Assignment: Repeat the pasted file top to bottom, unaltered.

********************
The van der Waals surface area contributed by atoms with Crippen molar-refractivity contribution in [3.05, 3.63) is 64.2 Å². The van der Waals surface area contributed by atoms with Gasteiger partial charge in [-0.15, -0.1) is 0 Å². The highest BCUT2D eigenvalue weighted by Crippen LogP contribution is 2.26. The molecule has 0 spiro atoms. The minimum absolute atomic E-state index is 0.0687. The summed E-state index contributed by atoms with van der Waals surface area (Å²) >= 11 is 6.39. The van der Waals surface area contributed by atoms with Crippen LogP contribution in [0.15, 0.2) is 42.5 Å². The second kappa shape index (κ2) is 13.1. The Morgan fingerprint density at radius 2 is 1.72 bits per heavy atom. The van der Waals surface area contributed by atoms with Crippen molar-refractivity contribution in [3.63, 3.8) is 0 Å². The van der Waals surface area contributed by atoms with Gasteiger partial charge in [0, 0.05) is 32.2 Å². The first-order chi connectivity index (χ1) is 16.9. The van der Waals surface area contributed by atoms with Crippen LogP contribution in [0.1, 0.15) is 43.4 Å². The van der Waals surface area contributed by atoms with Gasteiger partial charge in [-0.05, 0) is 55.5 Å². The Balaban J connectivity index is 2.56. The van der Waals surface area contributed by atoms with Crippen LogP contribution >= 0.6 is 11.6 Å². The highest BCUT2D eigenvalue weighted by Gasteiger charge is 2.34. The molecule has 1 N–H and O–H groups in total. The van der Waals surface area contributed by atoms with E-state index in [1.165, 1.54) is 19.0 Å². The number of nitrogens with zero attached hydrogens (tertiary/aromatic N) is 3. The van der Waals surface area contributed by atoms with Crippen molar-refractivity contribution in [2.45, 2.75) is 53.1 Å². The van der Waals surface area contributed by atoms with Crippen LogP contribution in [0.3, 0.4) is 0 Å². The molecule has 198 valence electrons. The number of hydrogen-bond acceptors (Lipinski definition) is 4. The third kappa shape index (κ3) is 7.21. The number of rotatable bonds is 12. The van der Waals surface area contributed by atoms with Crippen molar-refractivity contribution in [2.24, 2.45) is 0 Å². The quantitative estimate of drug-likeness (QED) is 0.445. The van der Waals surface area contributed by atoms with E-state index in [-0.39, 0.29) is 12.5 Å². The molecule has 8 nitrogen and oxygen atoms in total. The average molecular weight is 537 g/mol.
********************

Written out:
The van der Waals surface area contributed by atoms with Crippen molar-refractivity contribution in [3.05, 3.63) is 64.2 Å². The van der Waals surface area contributed by atoms with Gasteiger partial charge in [-0.15, -0.1) is 0 Å². The highest BCUT2D eigenvalue weighted by Crippen LogP contribution is 2.26. The molecule has 0 spiro atoms. The minimum absolute atomic E-state index is 0.0687. The summed E-state index contributed by atoms with van der Waals surface area (Å²) >= 11 is 6.39. The van der Waals surface area contributed by atoms with Crippen LogP contribution in [0.15, 0.2) is 42.5 Å². The second kappa shape index (κ2) is 13.1. The Morgan fingerprint density at radius 2 is 1.72 bits per heavy atom. The van der Waals surface area contributed by atoms with Crippen molar-refractivity contribution in [3.63, 3.8) is 0 Å². The van der Waals surface area contributed by atoms with Gasteiger partial charge in [0, 0.05) is 32.2 Å². The first-order chi connectivity index (χ1) is 16.9. The van der Waals surface area contributed by atoms with Crippen LogP contribution in [0.1, 0.15) is 43.4 Å². The van der Waals surface area contributed by atoms with Gasteiger partial charge in [-0.05, 0) is 55.5 Å². The Balaban J connectivity index is 2.56. The van der Waals surface area contributed by atoms with Crippen LogP contribution >= 0.6 is 11.6 Å². The highest BCUT2D eigenvalue weighted by Gasteiger charge is 2.34. The molecule has 1 N–H and O–H groups in total. The van der Waals surface area contributed by atoms with E-state index in [1.165, 1.54) is 19.0 Å². The number of nitrogens with zero attached hydrogens (tertiary/aromatic N) is 3. The van der Waals surface area contributed by atoms with Crippen molar-refractivity contribution in [2.45, 2.75) is 53.1 Å². The van der Waals surface area contributed by atoms with Crippen LogP contribution in [0.3, 0.4) is 0 Å². The molecule has 198 valence electrons. The number of hydrogen-bond acceptors (Lipinski definition) is 4. The third kappa shape index (κ3) is 7.21. The number of rotatable bonds is 12. The van der Waals surface area contributed by atoms with Crippen molar-refractivity contribution in [2.24, 2.45) is 0 Å². The quantitative estimate of drug-likeness (QED) is 0.445. The van der Waals surface area contributed by atoms with E-state index in [-0.39, 0.29) is 12.5 Å². The molecule has 8 nitrogen and oxygen atoms in total. The average molecular weight is 537 g/mol.